To go back to our question: can money really buy hard work, loyalty, and trust? Statistics around counteroffering an employee when they have resigned are illuminating. In essence, you are only putting off the inevitable. A recent survey by UK Recruiter has 50% of candidates who accept counteroffers from their current employer actively job seeking again within 60 days, while Phaidon International state that up to 80% of people who accept a counteroffer either leave or are let go within a year. Whether because of employer distrust or continued employee dissatisfaction, money is not the salve to smooth over every crack.

Culture: Is your organisation a great place to work?

When it comes to talent attraction and retention, culture rules. As we have seen in our previous article in this series, values-led, purpose-driven organisations are magnets for high-performing individuals seeking meaningful work. They have a track record of not only attracting but also retaining employees who find greater satisfaction when they believe their work contributes to a higher purpose, leading to long-term commitment.

To attract, retain, and get the best out of your people, you need to create cultures where they feel valued, engaged, and motivated. Businesses that trust their employees and give them the autonomy to do the job they were hired to do have high-performing cultures that tend to attract and retain the best people. As do businesses that prioritise personal development and where roles have a clear career-development path.

With fewer jobs being advertised and greater candidate availability, our recruitment consultants are reporting that the market has mellowed since its post-Covid bounce-back high. However, competition for the very best people remains fierce. Whether for attraction or retention, the best candidates are prioritising an organisation’s culture over expected salary.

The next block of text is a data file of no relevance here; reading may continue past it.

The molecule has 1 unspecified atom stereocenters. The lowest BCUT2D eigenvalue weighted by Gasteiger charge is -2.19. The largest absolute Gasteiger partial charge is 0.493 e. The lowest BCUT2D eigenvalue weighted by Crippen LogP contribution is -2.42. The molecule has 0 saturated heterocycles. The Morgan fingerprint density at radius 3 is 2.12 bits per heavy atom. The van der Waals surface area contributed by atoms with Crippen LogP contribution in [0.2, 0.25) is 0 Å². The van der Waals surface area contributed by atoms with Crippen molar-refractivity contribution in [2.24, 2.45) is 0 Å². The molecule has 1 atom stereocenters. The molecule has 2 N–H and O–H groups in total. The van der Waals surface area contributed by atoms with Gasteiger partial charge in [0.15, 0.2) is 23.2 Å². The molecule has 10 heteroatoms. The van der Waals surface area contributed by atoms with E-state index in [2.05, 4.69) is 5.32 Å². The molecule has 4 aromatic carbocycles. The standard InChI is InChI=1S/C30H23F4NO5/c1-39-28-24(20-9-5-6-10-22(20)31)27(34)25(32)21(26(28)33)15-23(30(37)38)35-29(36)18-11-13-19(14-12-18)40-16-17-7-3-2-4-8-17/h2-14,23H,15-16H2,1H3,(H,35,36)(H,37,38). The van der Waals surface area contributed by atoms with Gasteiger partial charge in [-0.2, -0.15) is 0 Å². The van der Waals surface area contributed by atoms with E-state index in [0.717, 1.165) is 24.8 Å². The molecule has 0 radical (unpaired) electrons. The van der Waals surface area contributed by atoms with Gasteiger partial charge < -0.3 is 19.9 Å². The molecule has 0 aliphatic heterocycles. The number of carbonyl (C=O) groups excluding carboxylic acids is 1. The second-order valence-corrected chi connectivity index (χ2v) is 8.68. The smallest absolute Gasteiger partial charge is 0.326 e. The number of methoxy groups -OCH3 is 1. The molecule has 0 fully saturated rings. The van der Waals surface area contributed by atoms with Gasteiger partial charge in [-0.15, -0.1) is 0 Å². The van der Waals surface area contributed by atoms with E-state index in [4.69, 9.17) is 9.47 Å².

Our consultants are also reporting that there is a growing standoff between increasing numbers of organisations wanting everyone back in the office and a desire among candidates for flexible working. How you work this one out will impact on your ability to retain the best people. For many employees this remains a non-negotiable.

In brief

If an organisation is only as good as its people, then identifying the key roles and retaining the best talent must be a priority for its sustainable success.

As we have seen, culture is key. The companies retaining talent are values-led and purpose-driven, giving their workers autonomy, trusting them to do the job they were hired to do and treating them as unique individuals, with personal values and drivers. They are the organisations that offer flexible working and clear personal and career-development paths; the organisations that engage openly, honestly, and collaboratively with their people, leaning-in to listen and acting on what they have to say; they are the organisations that have created and communicated a compelling narrative around why change is necessary, and why it will be in the best interests of everyone, from the outset. As such, they are the organisations that understand that HR is integral to their success.

1. Kate Hardcastle, Mergers & Acquisitions: HR is integral to success: https://www.seymourjohn.com/articles/mergers-%26-acquisitions%3a-hr-is-integral-to-success/a35

2. Lucy Adams, 9 Box Grid Fatigue: https://disruptivehr.com/9-box-grid-fatigue/

3. Kate Hardcastle, Mergers & Acquisitions: Creating cultural synergy: https://www.seymourjohn.com/articles/mergers-%26-acquisitions%3a-creating-cultural-synergy/a37

4. Recruitment and Employment Federation (REC), Perfect match: Making the right hire and the cost of getting it wrong, June 2017: https://www.rec.uk.com/our-view/research/recruitment-insights/perfect-match-making-right-hire-and-cost-getting-it-wrong
Kate Hardcastle

Kate Hardcastle

Kate is a Chartered MCIPD HR professional and one of our business-improvement gurus. With over 20 years’ experience in consulting and other business-improvement roles, she inspires individuals, leaders, and organisations to perform to their best.